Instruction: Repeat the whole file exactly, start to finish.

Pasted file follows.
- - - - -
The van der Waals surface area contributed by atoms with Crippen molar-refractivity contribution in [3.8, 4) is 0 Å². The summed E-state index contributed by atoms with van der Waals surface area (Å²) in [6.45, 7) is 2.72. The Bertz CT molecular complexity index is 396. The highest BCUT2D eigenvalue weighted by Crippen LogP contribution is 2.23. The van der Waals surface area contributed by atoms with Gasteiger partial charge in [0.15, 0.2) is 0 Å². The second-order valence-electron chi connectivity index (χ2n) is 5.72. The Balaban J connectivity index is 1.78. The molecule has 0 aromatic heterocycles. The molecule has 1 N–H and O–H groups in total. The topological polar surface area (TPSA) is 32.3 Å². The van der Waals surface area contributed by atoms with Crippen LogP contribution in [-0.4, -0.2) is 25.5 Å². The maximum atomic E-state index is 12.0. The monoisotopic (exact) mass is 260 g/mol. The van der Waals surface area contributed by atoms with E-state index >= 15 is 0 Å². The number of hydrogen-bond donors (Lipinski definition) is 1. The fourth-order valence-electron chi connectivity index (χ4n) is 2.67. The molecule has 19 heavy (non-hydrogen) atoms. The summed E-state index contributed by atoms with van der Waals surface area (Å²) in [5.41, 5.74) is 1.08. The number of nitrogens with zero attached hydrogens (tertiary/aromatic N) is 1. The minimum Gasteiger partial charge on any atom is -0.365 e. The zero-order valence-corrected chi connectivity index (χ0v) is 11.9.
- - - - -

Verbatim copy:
The van der Waals surface area contributed by atoms with Crippen molar-refractivity contribution in [3.8, 4) is 0 Å². The summed E-state index contributed by atoms with van der Waals surface area (Å²) in [6.45, 7) is 2.72. The Bertz CT molecular complexity index is 396. The highest BCUT2D eigenvalue weighted by Crippen LogP contribution is 2.23. The van der Waals surface area contributed by atoms with Gasteiger partial charge in [0.15, 0.2) is 0 Å². The second-order valence-electron chi connectivity index (χ2n) is 5.72. The Balaban J connectivity index is 1.78. The molecule has 0 aromatic heterocycles. The molecule has 1 N–H and O–H groups in total. The topological polar surface area (TPSA) is 32.3 Å². The van der Waals surface area contributed by atoms with Crippen LogP contribution in [-0.4, -0.2) is 25.5 Å². The maximum atomic E-state index is 12.0. The monoisotopic (exact) mass is 260 g/mol. The van der Waals surface area contributed by atoms with E-state index >= 15 is 0 Å². The number of hydrogen-bond donors (Lipinski definition) is 1. The fourth-order valence-electron chi connectivity index (χ4n) is 2.67. The molecule has 19 heavy (non-hydrogen) atoms. The summed E-state index contributed by atoms with van der Waals surface area (Å²) in [5.41, 5.74) is 1.08. The number of nitrogens with zero attached hydrogens (tertiary/aromatic N) is 1. The minimum Gasteiger partial charge on any atom is -0.365 e. The zero-order valence-corrected chi connectivity index (χ0v) is 11.9.